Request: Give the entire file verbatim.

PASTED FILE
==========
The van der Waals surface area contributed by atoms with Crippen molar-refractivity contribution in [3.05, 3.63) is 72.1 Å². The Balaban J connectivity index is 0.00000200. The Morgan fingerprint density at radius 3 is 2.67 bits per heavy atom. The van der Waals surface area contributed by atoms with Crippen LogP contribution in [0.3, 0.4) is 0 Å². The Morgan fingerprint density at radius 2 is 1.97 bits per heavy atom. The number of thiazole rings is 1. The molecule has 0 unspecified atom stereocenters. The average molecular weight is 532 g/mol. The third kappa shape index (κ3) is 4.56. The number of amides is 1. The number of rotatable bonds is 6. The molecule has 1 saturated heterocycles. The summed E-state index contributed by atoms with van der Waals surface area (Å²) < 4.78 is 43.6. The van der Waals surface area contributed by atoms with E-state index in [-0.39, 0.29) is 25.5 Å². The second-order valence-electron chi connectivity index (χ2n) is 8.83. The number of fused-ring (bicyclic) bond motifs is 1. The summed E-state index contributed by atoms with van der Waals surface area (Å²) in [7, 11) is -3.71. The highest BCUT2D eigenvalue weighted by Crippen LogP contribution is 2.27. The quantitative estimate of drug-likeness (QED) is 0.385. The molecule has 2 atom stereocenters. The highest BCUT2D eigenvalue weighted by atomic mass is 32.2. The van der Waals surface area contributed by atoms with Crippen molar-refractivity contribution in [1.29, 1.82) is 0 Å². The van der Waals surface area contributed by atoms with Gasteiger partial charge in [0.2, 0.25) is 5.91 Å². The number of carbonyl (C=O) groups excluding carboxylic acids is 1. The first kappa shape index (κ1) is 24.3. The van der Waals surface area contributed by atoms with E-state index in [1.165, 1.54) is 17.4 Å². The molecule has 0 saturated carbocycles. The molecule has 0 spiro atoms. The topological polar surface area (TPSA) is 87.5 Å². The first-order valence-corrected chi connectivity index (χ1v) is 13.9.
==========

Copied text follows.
The van der Waals surface area contributed by atoms with Crippen molar-refractivity contribution in [3.05, 3.63) is 72.1 Å². The Balaban J connectivity index is 0.00000200. The Morgan fingerprint density at radius 3 is 2.67 bits per heavy atom. The van der Waals surface area contributed by atoms with Crippen LogP contribution in [0.3, 0.4) is 0 Å². The Morgan fingerprint density at radius 2 is 1.97 bits per heavy atom. The number of thiazole rings is 1. The molecule has 0 unspecified atom stereocenters. The average molecular weight is 532 g/mol. The third kappa shape index (κ3) is 4.56. The number of amides is 1. The number of rotatable bonds is 6. The molecule has 1 saturated heterocycles. The summed E-state index contributed by atoms with van der Waals surface area (Å²) < 4.78 is 43.6. The van der Waals surface area contributed by atoms with E-state index in [-0.39, 0.29) is 25.5 Å². The second-order valence-electron chi connectivity index (χ2n) is 8.83. The number of fused-ring (bicyclic) bond motifs is 1. The summed E-state index contributed by atoms with van der Waals surface area (Å²) in [7, 11) is -3.71. The highest BCUT2D eigenvalue weighted by Crippen LogP contribution is 2.27. The quantitative estimate of drug-likeness (QED) is 0.385. The molecule has 2 atom stereocenters. The highest BCUT2D eigenvalue weighted by atomic mass is 32.2. The van der Waals surface area contributed by atoms with Crippen molar-refractivity contribution in [1.29, 1.82) is 0 Å². The van der Waals surface area contributed by atoms with Gasteiger partial charge in [0.2, 0.25) is 5.91 Å². The number of carbonyl (C=O) groups excluding carboxylic acids is 1. The first kappa shape index (κ1) is 24.3. The van der Waals surface area contributed by atoms with E-state index in [1.165, 1.54) is 17.4 Å². The molecule has 0 saturated carbocycles. The molecule has 0 spiro atoms. The topological polar surface area (TPSA) is 87.5 Å². The first-order valence-corrected chi connectivity index (χ1v) is 13.9.